International Peace Bureau – 2008-11-10 20:23:16
PEACE BUREAU TO AWARD
MACBRIDE PEACE PRIZE TO
US NUCLEAR DISARMAMENT ADVOCATE
GENEVA (November 10, 2008) — The International Peace Bureau announced today that its annual award, the Sean MacBride Peace Prize, will given to Jacqueline Cabasso, a well-known US advocate of nuclear disarmament. The prize will be awarded during the IPB’s annual seminar, which this year is held in Copenhagen. The ceremony will take place on Friday Nov. 14, during the session that opens at 16.30.
IPB President Tomas Magnusson declared: “At this crucial time in history, just days after the momentous US election result, IPB believes this award to Jackie Cabasso will help underline the urgency for the new Administration and for all other nuclear-armed states, of taking bold steps towards the elimination of nuclear weapons.
She has played a vital role within the movement by acting as a constant ‘watchdog’, monitoring closely (and challenging) the work going on inside the nuclear weapons laboratories; and as critical voice in the nuclear debate ‘beyond the Washington beltway’.”
Organised by the Danish Peace Council and the International Peace Bureau on the occasion of the centenary commemoration of F. Bajer’s Nobel Peace Prize (1908). Fredrik Bajer* — a Pioneer of Modern Peacemaking. An international seminar on disarmament, terrorism and poverty: challenges for peace and human rights movements.
About the Laureate
Jacqueline Cabasso has served as Executive Director of the Western States Legal Foundation (WSLF) in Oakland, California since 1984. Founded two years earlier, the nonprofit WSLF seeks to abolish nuclear weapons as an essential step in making possible a more secure, just, and environmentally sustainable world.
Grounded in commitments to nonviolence and international law, WSLF is affiliated with the International Association of Lawyers Against Nuclear Arms, the International Peace Bureau, the International Network of Engineers and Scientists Against Proliferation, and the Global Network Against Nuclear Power & Weapons in Space.
Cabasso has been involved in nuclear disarmament, peace and environmental advocacy at the local, national and international levels for over 25 years. In her home region, with WSLF, she has provided legal support for nonviolent protesters; engaged in environmental review proceedings and litigation to challenge new nuclear facilities, transportation of nuclear waste, and proposals to base nuclear-armed warships; and organized grassroots multi-issue coalitions, such as the Peoples Nonviolent Response Coalition in response to the September 11, 2001 attacks.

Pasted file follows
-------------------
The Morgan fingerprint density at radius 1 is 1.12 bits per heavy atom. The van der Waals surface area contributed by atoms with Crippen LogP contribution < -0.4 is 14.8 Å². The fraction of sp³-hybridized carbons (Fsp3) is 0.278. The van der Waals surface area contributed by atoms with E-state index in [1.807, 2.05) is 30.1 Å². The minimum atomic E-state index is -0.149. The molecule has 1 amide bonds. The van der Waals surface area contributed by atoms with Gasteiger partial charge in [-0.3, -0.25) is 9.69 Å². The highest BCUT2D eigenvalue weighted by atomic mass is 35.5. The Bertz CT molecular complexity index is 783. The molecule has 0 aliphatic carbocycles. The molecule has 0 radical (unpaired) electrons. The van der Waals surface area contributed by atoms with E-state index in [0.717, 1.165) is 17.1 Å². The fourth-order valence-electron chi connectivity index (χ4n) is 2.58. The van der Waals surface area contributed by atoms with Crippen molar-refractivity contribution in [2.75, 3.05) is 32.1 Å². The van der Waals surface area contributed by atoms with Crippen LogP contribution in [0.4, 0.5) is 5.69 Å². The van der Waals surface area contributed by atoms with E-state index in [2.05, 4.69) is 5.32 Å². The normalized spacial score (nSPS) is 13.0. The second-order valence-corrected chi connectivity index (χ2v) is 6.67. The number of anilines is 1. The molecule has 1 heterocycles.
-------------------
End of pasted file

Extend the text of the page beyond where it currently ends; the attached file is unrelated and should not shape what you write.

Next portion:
Cabasso is a leading voice for nuclear weapons abolition, speaking at conferences and events across North America, Europe, and Asia. She serves on the Steering Committee of United for Peace and Justice, the largest anti-war coalition in the U.S., and convenes its Nuclear Disarmament & Redefining Security working group. In 1995 she was a “founding mother” of the Abolition 2000 Global Network to Eliminate Nuclear Weapons, the largest anti-nuclear network in the world, and she continues to serve on its Coordinating Committee.
Since 1994, Cabasso has participated as an accredited NGO tepresentative in more than a dozen negotiating and review sessions of the Comprehensive Test Ban Treaty and the Nuclear Non-Proliferation Treaty. She was active with the World Court Project that led to the International Court of Justice’s historic 1996 opinion on the illegality of nuclear weapons, attending the 1995 hearings in The Hague, and co-authoring an article for the Bulletin of the Atomic Scientists.
Today she remains active with the World Court Project to Abolish Nuclear Weapons. Cabasso is a co-author of Nuclear Disorder or Cooperative Security? U.S. Weapons of Terror, the Global Proliferation Crisis and Paths to Peace (2007) and co-author of Risking Peace: Why We Sat in the Road (1985), an account of the huge 1983 nonviolent protest at the Livermore Nuclear Weapons Laboratory and the subsequent mass trial conducted by WSLF.
Cabasso has written and co-authored numerous articles for publications including the Bulletin of the Atomic Scientists and the journal Social Justice. Her editorials have appeared in the Oakland Tribune and the San Francisco Chronicle. She currently serves as North American coordinator of Mayors for Peace, an international organization headed by the Mayors of Hiroshima and Nagasaki. In August 2008, Cabasso was a featured speaker at the 20th annual United Nations Disarmament Conference in Saitama, Japan.
Nov. 9 – 17, Cabasso can be reached at +44-7872-847093. In California: +1-(510) 839-5877.
Email: wslf (at) earthlink.net.
About the Prize